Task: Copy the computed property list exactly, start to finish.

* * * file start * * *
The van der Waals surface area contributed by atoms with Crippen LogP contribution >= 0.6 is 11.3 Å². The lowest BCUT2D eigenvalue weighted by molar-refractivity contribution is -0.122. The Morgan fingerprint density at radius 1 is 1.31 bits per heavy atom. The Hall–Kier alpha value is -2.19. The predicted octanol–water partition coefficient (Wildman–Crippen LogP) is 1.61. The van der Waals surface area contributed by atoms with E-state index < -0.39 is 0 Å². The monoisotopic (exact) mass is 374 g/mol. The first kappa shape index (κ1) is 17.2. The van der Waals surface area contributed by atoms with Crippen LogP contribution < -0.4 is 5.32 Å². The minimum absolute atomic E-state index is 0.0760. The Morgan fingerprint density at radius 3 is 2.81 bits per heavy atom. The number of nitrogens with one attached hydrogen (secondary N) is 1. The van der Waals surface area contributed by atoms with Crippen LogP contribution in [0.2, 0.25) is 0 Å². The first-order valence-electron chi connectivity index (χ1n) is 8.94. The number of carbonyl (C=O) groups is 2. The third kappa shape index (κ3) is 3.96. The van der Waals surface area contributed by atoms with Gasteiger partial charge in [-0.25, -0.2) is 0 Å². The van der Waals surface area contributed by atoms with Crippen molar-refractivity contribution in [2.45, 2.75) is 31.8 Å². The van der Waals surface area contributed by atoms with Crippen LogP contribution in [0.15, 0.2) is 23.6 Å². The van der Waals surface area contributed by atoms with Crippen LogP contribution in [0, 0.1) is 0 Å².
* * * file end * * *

The van der Waals surface area contributed by atoms with Crippen LogP contribution >= 0.6 is 11.3 Å². The lowest BCUT2D eigenvalue weighted by molar-refractivity contribution is -0.122. The Morgan fingerprint density at radius 1 is 1.31 bits per heavy atom. The Hall–Kier alpha value is -2.19. The predicted octanol–water partition coefficient (Wildman–Crippen LogP) is 1.61. The van der Waals surface area contributed by atoms with E-state index < -0.39 is 0 Å². The monoisotopic (exact) mass is 374 g/mol. The first kappa shape index (κ1) is 17.2. The van der Waals surface area contributed by atoms with Crippen LogP contribution < -0.4 is 5.32 Å². The minimum absolute atomic E-state index is 0.0760. The Morgan fingerprint density at radius 3 is 2.81 bits per heavy atom. The number of nitrogens with one attached hydrogen (secondary N) is 1. The van der Waals surface area contributed by atoms with Crippen LogP contribution in [0.2, 0.25) is 0 Å². The first-order valence-electron chi connectivity index (χ1n) is 8.94. The number of carbonyl (C=O) groups is 2. The third kappa shape index (κ3) is 3.96. The van der Waals surface area contributed by atoms with Gasteiger partial charge in [-0.25, -0.2) is 0 Å². The van der Waals surface area contributed by atoms with Crippen molar-refractivity contribution in [2.45, 2.75) is 31.8 Å². The van der Waals surface area contributed by atoms with Crippen LogP contribution in [0.15, 0.2) is 23.6 Å². The van der Waals surface area contributed by atoms with Crippen LogP contribution in [0, 0.1) is 0 Å².